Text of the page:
BBC news 2011-07-10

BBC News with Marion Marshall

World leaders have congratulated the Republic of South Sudan on gaining independence. The American President Barack Obama said it was a reminder that after the darkness of war, a new dawn was possible. Tens of thousands of people celebrated in the capital Juba as the flag of South Sudan was raised at the tomb of the rebel leader John Garang, who led the fight for nationhood. The speaker of the Legislative Assembly, James Wani Igga, caught the mood of the crowd.

"Southern Sudan, oh yeah. Freedom, oh yeah. Freedom, oh yeah."

Our correspondent Will Ross is in Juba. He witnessed the day's events and sent us this report.

The euphoria built as people here waved goodbye to the north of Sudan and the flag of South Sudan was raised. Tens of thousands watched, full of pride, the end of a long journey through decades of war. Wearing his trademark black cowboy hat, the President of the South, Salva Kiir, was sworn in and pledged better times ahead. The conflict with the north means this new nation starts out as one of the very poorest on the planet.

Speaking in Juba, the northern President Omar al-Bashir congratulated southerners on their new state, and he called on the United States to lift sanctions against his country. James Copnall reports.

President Omar al-Bashir told a crowd of tens of thousands and visiting heads of state from around the world that Sudan had fulfilled its promises. Many had believed Khartoum would never let oil-rich South Sudan secede. Now President Bashir said it was time for America to keep its word and remove its sanctions from Sudan. The sanctions cause considerable difficulty for the Sudanese economy, which with the South's independence has now also lost most of its oil.

The head of the United Nations refugee agency, Antonio Guterres, says he wants international agencies to go into Somalia to tackle the devastating effects of drought. In a BBC interview, Mr Guterres said he believed the UN was involved in discussions in Somalia to overcome security obstacles so that humanitarian assistance could be delivered. He said the drought in East Africa has been more severe in Somalia than anywhere else. Many Somalis, he said, were trapped in the country by conflict and couldn't reach refugee camps in neighbouring Ethiopia or Kenya.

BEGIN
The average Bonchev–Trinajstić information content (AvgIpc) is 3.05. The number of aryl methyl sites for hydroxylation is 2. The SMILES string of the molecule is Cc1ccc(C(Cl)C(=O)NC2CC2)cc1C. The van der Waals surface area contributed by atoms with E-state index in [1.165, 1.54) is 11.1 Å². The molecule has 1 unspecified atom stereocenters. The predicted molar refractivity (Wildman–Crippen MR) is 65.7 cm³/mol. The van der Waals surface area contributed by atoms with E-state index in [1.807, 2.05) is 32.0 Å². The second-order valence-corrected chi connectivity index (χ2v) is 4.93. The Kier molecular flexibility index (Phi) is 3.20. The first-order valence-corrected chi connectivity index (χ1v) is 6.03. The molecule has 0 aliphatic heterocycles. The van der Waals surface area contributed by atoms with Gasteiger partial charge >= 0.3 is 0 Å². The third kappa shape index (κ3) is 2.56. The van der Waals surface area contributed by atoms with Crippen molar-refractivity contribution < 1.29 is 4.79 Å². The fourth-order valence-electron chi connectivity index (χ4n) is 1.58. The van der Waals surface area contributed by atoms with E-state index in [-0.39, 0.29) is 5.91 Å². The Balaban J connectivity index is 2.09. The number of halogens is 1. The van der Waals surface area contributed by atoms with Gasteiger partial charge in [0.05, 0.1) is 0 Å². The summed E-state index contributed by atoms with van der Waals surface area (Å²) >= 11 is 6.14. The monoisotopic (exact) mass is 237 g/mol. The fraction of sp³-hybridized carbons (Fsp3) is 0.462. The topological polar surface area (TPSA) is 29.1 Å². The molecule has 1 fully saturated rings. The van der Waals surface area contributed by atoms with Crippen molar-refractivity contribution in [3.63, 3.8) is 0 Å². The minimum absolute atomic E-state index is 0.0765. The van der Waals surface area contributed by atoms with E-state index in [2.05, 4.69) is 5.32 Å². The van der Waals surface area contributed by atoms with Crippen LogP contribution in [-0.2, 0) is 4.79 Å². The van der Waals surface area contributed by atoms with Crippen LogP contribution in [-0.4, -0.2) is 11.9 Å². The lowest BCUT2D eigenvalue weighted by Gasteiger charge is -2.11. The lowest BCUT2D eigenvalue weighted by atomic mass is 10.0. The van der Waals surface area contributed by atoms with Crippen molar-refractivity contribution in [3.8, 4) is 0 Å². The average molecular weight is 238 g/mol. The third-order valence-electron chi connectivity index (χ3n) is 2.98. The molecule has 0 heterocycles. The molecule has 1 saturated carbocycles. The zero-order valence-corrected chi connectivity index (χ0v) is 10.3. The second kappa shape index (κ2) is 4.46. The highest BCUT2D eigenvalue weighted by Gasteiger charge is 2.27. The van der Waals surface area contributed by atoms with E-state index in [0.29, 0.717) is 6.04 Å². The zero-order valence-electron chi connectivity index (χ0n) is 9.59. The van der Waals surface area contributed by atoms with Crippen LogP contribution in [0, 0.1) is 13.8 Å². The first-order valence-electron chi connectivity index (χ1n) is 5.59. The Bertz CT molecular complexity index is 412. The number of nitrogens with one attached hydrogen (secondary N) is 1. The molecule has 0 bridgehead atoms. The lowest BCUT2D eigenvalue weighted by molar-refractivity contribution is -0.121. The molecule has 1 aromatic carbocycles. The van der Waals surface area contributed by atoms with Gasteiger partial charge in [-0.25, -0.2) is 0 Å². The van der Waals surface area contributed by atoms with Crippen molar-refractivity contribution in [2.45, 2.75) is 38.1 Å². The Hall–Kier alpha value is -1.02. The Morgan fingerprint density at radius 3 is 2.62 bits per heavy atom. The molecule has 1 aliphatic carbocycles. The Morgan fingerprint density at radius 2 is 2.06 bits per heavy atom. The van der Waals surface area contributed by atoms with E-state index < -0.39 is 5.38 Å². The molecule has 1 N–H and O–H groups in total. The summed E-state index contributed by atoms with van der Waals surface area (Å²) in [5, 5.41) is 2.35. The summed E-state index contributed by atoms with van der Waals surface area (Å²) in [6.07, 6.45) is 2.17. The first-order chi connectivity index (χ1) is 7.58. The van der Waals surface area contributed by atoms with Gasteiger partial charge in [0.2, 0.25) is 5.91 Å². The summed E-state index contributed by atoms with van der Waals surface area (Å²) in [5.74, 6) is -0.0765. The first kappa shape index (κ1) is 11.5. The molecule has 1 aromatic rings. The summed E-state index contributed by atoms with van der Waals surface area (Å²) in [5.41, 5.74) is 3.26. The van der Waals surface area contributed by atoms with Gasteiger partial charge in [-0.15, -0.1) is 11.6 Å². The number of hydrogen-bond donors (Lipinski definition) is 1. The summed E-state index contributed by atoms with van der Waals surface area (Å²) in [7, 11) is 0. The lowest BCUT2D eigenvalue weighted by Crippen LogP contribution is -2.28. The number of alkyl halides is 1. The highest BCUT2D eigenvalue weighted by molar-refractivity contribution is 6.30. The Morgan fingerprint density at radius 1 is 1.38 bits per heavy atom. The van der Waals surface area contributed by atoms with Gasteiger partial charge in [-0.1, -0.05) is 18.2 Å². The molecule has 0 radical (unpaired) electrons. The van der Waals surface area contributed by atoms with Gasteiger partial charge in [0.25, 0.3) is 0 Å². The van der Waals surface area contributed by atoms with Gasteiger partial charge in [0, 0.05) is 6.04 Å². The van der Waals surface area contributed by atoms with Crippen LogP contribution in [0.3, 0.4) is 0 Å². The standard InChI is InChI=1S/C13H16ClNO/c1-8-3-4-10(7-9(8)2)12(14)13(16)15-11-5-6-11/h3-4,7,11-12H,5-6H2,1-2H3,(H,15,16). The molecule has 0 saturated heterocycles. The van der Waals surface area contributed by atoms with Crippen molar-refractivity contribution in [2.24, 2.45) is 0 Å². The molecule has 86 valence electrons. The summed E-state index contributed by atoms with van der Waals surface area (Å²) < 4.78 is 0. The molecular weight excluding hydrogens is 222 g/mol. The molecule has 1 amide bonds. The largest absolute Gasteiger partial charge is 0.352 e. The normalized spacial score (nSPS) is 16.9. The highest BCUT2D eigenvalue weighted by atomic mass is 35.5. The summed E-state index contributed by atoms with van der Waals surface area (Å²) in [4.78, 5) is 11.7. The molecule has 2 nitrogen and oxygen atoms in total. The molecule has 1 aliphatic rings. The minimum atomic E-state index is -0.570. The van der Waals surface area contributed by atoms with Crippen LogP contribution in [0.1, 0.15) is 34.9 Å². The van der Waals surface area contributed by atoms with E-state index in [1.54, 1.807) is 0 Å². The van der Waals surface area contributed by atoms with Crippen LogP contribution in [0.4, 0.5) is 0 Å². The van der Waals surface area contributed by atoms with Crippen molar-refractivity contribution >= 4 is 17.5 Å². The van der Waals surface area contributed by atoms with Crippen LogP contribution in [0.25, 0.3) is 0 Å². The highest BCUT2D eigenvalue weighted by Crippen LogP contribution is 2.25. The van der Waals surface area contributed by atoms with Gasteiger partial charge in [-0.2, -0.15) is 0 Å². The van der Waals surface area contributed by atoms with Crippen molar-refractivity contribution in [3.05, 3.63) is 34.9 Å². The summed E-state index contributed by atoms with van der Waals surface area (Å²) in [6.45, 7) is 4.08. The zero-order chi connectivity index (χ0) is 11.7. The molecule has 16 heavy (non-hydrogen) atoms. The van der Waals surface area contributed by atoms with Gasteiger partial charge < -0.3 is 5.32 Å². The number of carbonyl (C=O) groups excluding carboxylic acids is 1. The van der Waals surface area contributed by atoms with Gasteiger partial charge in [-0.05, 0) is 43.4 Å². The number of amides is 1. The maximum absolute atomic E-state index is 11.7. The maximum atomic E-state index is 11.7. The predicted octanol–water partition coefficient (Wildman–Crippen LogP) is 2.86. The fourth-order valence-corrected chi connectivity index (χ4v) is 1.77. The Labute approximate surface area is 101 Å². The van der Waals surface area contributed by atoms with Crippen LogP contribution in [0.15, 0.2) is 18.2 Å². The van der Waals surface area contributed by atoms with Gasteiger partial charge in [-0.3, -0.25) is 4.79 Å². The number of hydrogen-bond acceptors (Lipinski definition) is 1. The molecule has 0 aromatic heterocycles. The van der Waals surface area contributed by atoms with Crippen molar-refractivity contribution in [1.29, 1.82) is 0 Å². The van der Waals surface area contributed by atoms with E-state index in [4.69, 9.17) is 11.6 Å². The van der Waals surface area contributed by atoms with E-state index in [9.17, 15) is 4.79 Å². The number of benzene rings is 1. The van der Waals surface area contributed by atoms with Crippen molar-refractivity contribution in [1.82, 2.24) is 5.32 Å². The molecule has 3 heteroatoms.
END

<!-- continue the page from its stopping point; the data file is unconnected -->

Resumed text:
Amnesty International has called for the former President of Chad, Hissene Habre, not to be returned to Chad by the Senegalese authorities since he's been sentenced to death in his absence. Mr Habre has been living in Senegal for many years, but on Friday, the Senegalese authorities agreed to return him to Chad to face justice. Mr Habre has been accused of killing and torturing thousands of civilians during his years in power which ended when he was overthrown.

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The new American Defence Secretary Leon Panetta says the strategic defeat of al-Qaeda is within reach. He made the comment to reporters during a visit to Afghanistan. Our correspondent Quentin Sommerville reports from Kabul.

Leon Panetta says that following the death of Osama Bin Laden, the United States would put "maximum pressure" on al-Qaeda in the hope of crippling the group and removing it as a threat to the United States. He said that there were between 10 to 20 key al-Qaeda leaders in Pakistan, Yemen and Somalia. "If we go after them, I think we can strategically defeat al-Qaeda," he told reporters travelling with him to Afghanistan. It's his first visit here as defence secretary. Officials in Kabul say it may be a chance to reset the deteriorating relationship between Washington and Afghanistan.

More than 1,600 people have been arrested in Malaysia at an unlawful rally held to demand electoral reform. Police used tear gas to disperse thousands of anti-government protesters. Several people were injured, including the Malaysian opposition leader Anwar Ibrahim.

"We were attacked from both corners, but what was horrifying is that the police shot directly at the protesters, and some of them clearly aimed at me personally. So my security assistants had to cover me, and one was badly injured because the canister was shot direct."

Journalists in Britain have been working on the final edition of the best-selling Sunday newspaper, the News of the World, after more than 160 years in print. Media tycoon Rupert Murdoch's News International corporation is closing the paper after it was revealed its staff had unlawfully intercepted telephone messages. Politicians and celebrities have joined public outrage against the paper.

One of Latin America's most respected folk singers, Facundo Cabral, has been shot dead in Guatemala, where he'd been giving a concert. The Argentine singer-songwriter, who was 74, was on his way to the airport in Guatemala City when gunmen opened fire on his car. He died at the scene.

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